Minjee Kim gave a Brown Bag Lunch presentation on Tuesday, March 28, 2017 at 12:15 pm. Her talk was entitled “Hanbok in Modern and Postmodern Times: Fashion, Counter-Fashion, and Anti-Fashion.”

Despite the westernization of Korea’s daily clothing Hanbok has maintained an important place in Korean society. In this talk, Kim provided insight into the path of cultural continuity Hanbok has sustained throughout the last two centuries using the framework of “fashion,” “counter-fashion,” and “anti-fashion” suggested by Brian J. McVeigh in Antifashion in East Asian Dress: Power of Uniforms (Berg Encyclopedia of World Dress and Fashion, East Asia vol. 6. 2010). These terms were explored by looking at Hanbok in the context of ceremonial dress (anti-fashion), activists and the politics of resistance (counter-fashion), the steady and constant modification of style (fashion), Hanbok as inspiration for creative fusion fashion design (fashion), cultural appropriation on the global stage by high fashion designers (fashion), and revival as a fashion statement among younger generations (fashion). Kim argued that Hanbok in the twenty-first century leans toward the category of “fashion” rather than “anti-fashion.”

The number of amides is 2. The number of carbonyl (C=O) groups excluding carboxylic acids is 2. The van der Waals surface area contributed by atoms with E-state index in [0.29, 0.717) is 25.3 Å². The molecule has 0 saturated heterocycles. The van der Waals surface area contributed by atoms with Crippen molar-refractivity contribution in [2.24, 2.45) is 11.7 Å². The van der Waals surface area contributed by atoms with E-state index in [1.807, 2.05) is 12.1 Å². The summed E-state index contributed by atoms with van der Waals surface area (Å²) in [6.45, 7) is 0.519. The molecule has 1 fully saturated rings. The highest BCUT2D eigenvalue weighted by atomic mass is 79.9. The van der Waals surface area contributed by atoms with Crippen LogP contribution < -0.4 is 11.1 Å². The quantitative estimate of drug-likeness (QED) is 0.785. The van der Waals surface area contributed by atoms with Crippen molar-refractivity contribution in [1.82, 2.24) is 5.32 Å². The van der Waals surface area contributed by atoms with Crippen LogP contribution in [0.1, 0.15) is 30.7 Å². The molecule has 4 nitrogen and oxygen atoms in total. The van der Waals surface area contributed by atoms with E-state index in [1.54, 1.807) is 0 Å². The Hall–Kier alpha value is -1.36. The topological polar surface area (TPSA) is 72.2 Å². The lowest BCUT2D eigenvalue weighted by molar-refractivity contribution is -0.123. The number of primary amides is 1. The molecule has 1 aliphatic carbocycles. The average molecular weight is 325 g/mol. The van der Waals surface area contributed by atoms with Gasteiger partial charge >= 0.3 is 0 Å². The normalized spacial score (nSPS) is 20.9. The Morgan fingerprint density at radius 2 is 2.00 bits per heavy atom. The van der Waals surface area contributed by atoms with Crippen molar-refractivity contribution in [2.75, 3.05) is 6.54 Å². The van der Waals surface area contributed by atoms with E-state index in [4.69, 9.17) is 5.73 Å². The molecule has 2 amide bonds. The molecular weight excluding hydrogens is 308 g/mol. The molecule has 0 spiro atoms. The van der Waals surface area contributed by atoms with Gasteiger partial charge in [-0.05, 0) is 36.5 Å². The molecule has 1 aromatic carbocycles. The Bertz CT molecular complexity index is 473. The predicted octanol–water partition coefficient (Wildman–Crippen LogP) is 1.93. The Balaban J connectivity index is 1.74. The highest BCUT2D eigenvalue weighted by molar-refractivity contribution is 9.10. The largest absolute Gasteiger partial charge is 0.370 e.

Minjee Kim is a San Francisco Bay Area based independent costume historian and lecturer specializing in Korean dress. She received her PhD from Seoul National University with a focus on the costumes from the Balhae dynasty (698–926). She has been a faculty member at Jeonju Kijeon College, a lecturer at Seoul National University, and an exhibition consultant for the War Memorial Museum, the National Folk Museum, and the Seoul National University Museum. After moving to the US in 2000, she noticed that Hanbok is little known internationally and has dedicated herself to raising its visibility both in academia and for the general public. She has published numerous papers on Korean dress.